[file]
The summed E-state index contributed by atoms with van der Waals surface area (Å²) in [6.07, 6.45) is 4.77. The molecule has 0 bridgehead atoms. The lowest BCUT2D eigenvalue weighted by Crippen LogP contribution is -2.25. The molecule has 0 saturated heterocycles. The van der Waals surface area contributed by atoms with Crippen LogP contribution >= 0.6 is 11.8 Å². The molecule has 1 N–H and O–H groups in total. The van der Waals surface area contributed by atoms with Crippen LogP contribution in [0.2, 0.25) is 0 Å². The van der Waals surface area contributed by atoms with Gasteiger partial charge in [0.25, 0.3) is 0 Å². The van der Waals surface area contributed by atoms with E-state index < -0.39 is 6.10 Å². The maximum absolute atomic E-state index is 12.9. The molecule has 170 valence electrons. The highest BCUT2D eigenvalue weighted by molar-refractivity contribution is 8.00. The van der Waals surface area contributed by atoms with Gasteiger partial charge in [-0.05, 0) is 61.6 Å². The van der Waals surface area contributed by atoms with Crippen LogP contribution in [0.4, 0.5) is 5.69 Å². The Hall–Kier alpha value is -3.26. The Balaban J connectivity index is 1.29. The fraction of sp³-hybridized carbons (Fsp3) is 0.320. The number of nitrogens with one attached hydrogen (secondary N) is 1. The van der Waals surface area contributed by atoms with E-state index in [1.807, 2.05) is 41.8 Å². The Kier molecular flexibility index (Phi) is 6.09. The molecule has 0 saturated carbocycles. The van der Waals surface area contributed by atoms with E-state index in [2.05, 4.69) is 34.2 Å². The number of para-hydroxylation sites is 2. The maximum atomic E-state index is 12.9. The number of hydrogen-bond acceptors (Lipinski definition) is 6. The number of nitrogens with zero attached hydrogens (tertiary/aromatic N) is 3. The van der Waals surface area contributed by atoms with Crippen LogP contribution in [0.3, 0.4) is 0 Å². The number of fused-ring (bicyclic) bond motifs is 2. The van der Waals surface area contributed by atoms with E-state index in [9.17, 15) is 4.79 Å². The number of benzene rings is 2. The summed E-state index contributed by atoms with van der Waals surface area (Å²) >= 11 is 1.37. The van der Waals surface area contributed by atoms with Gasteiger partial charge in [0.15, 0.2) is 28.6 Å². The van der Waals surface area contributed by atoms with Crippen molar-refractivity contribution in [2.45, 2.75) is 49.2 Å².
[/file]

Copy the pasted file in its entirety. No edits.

The summed E-state index contributed by atoms with van der Waals surface area (Å²) in [6.07, 6.45) is 4.77. The molecule has 0 bridgehead atoms. The lowest BCUT2D eigenvalue weighted by Crippen LogP contribution is -2.25. The molecule has 0 saturated heterocycles. The van der Waals surface area contributed by atoms with Crippen LogP contribution >= 0.6 is 11.8 Å². The molecule has 1 N–H and O–H groups in total. The van der Waals surface area contributed by atoms with Crippen LogP contribution in [0.2, 0.25) is 0 Å². The van der Waals surface area contributed by atoms with Gasteiger partial charge in [0.25, 0.3) is 0 Å². The van der Waals surface area contributed by atoms with E-state index < -0.39 is 6.10 Å². The maximum absolute atomic E-state index is 12.9. The molecule has 170 valence electrons. The highest BCUT2D eigenvalue weighted by molar-refractivity contribution is 8.00. The van der Waals surface area contributed by atoms with Gasteiger partial charge in [-0.05, 0) is 61.6 Å². The van der Waals surface area contributed by atoms with Crippen LogP contribution in [0.4, 0.5) is 5.69 Å². The Hall–Kier alpha value is -3.26. The Balaban J connectivity index is 1.29. The fraction of sp³-hybridized carbons (Fsp3) is 0.320. The number of nitrogens with one attached hydrogen (secondary N) is 1. The van der Waals surface area contributed by atoms with E-state index in [1.807, 2.05) is 41.8 Å². The Kier molecular flexibility index (Phi) is 6.09. The molecule has 0 saturated carbocycles. The van der Waals surface area contributed by atoms with E-state index in [2.05, 4.69) is 34.2 Å². The number of para-hydroxylation sites is 2. The maximum atomic E-state index is 12.9. The number of hydrogen-bond acceptors (Lipinski definition) is 6. The number of nitrogens with zero attached hydrogens (tertiary/aromatic N) is 3. The van der Waals surface area contributed by atoms with Crippen LogP contribution in [0.3, 0.4) is 0 Å². The number of fused-ring (bicyclic) bond motifs is 2. The van der Waals surface area contributed by atoms with E-state index in [9.17, 15) is 4.79 Å². The number of benzene rings is 2. The summed E-state index contributed by atoms with van der Waals surface area (Å²) >= 11 is 1.37. The van der Waals surface area contributed by atoms with Gasteiger partial charge in [0.15, 0.2) is 28.6 Å². The van der Waals surface area contributed by atoms with Crippen molar-refractivity contribution in [2.45, 2.75) is 49.2 Å².